The Pharmaceutical Services Negotiating Committee (PSNC) has drawn up guidelines on how pharmacies should handle short-term emergency closures.

This comes amid recent reports of pharmacies having to close for short periods because of staff shortages, Covid-related absences and the recruitment of community pharmacists into primary care networks (PCNs)

PSNC advised in a document, published on 5 August, that it is important for pharmacy contractors to take steps to ensure patients are able to access their prescriptions before they leave the premises. 

It outlined that much can be done in advance by having a business continuity plan in place. This should include contact details of wholesale suppliers, an agreement with a ‘buddy’ pharmacy that will be able to pick up the work of the closed pharmacy, a handover file if a locum takes over, and up-to-date Smartcards for all staff that could be used elsewhere so they can access relevant clinical and personal information.

Once the pharmacy is closed, it is vital that clear notices should be displayed advising patients of how and where they can access their medication, PSNC said. The NHS England regional office should be advised of the closure and any buddying arrangement put in place.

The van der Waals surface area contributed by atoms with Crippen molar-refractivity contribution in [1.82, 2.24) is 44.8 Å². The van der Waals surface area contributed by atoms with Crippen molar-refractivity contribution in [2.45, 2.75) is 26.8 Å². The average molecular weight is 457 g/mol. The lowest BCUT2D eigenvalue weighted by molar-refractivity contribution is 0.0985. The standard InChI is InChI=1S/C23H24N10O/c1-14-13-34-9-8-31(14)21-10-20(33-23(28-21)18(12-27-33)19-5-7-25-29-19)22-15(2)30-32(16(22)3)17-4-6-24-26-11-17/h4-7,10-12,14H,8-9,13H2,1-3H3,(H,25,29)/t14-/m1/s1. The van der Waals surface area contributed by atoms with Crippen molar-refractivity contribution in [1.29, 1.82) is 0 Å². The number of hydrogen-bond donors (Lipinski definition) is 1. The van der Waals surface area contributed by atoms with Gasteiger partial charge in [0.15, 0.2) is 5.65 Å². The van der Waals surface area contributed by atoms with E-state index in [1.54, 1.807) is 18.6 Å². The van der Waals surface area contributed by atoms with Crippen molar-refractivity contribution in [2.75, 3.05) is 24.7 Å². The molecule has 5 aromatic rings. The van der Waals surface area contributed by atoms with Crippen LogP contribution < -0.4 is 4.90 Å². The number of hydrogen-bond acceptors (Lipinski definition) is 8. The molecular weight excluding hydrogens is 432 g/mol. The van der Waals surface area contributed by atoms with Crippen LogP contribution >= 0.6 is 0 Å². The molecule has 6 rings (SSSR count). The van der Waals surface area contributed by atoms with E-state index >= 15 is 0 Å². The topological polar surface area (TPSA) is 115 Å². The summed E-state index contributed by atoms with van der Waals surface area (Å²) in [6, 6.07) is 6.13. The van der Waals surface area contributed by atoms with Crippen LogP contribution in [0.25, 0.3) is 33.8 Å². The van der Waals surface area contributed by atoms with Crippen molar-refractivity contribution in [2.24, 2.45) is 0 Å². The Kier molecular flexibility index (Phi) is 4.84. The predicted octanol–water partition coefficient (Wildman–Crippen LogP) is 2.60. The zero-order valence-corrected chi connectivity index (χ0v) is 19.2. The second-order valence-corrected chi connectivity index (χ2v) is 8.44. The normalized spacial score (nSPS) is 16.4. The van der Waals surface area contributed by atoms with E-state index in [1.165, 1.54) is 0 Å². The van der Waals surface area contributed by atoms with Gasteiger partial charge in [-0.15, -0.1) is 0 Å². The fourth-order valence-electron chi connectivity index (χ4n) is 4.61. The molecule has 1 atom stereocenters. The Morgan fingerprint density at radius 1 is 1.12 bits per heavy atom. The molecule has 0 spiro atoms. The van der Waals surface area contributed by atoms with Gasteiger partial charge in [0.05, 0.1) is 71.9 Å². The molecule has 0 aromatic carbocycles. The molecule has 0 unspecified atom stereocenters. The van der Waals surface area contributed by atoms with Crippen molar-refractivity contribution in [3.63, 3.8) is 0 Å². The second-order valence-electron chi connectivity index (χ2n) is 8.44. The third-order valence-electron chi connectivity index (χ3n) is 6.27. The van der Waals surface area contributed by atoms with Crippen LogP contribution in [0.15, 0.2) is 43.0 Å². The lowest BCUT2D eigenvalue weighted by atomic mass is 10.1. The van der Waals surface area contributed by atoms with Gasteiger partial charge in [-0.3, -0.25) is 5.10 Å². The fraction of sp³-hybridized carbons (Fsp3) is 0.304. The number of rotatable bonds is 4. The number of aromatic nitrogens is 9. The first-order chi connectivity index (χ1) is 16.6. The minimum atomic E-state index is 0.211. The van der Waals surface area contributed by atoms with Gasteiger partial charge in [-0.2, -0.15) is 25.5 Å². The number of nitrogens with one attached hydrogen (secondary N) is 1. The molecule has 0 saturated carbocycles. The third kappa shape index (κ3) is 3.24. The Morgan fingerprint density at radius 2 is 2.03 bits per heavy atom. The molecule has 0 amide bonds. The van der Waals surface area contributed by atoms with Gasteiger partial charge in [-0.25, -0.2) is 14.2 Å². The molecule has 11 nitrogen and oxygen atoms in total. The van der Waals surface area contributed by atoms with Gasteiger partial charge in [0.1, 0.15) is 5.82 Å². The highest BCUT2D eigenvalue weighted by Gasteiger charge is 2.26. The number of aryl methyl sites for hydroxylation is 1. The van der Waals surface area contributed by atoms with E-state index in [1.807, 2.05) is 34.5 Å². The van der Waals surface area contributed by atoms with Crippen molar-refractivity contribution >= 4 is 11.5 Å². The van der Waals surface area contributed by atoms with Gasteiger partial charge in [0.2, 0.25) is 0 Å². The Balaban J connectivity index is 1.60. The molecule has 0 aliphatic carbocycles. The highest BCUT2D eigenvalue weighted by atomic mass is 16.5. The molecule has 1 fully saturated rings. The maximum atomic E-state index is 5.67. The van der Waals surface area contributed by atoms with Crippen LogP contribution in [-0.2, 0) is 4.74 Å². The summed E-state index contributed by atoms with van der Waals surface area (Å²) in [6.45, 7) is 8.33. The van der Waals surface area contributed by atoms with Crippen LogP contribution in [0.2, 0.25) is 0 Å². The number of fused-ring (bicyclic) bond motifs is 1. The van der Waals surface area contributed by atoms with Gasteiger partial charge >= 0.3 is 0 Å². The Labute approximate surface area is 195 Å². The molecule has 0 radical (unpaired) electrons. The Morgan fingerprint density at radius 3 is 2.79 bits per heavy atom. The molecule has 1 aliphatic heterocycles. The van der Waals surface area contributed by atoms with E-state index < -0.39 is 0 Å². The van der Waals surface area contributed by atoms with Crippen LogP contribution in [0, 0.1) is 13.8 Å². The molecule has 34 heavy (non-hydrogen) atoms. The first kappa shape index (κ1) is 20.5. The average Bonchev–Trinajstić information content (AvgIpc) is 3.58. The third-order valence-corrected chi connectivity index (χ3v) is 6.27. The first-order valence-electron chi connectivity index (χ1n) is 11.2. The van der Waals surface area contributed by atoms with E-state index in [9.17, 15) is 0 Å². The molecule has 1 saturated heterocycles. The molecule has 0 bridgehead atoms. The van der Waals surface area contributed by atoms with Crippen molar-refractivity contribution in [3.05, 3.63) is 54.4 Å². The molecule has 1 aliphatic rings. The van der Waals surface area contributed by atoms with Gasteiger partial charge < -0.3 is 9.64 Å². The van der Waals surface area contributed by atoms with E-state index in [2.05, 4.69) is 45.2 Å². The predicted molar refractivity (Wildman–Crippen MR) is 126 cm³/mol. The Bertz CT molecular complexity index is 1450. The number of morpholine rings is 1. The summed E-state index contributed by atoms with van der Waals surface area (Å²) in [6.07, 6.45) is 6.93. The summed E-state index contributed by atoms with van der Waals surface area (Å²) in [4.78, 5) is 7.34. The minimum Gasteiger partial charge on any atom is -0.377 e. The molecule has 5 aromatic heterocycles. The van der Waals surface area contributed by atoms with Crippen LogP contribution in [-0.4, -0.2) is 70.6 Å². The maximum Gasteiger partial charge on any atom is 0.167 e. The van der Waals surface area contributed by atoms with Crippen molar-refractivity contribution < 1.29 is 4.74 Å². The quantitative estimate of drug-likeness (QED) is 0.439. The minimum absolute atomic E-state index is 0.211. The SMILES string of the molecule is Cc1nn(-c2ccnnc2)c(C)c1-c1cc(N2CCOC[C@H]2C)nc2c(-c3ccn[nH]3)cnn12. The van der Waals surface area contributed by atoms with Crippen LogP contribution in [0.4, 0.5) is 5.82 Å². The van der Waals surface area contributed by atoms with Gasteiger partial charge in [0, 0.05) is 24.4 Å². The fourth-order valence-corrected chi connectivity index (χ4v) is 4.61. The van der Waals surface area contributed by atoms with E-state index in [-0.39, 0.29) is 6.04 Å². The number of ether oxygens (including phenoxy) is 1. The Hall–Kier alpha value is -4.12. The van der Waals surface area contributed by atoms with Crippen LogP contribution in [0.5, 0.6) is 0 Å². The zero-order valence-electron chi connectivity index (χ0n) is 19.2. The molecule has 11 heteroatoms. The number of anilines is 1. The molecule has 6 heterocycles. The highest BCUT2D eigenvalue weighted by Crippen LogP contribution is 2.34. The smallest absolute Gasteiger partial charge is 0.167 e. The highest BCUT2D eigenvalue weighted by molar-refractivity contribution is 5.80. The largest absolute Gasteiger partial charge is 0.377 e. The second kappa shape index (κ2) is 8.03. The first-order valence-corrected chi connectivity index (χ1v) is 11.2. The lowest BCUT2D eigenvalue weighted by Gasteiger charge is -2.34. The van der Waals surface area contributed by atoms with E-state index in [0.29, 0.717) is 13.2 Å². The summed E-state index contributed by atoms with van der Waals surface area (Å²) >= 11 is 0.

Other bodies and organisations that should be warned of the closure include wholesale companies and suppliers, the Local Pharmaceutical Committee (LPC), and PMR supplier.

The guidelines follow on from the concern voiced last month in a joint statement to the chair of the health and social care committee chair, Jeremy Hunt about the workforce challenges being experienced by community pharmacies. 

The statement signed by the Company Chemists’ Association (CCA), Association of Independent Multiple Pharmacies (AIMP), National Pharmacy Association and PSNC said: 'Pharmacies of all sizes are struggling and worried about both the availability of pharmacists, and about rapidly-inflating locum rates. Both of these could limit pharmacies’ ability to reach their full potential to both help patients and support the wider NHS.'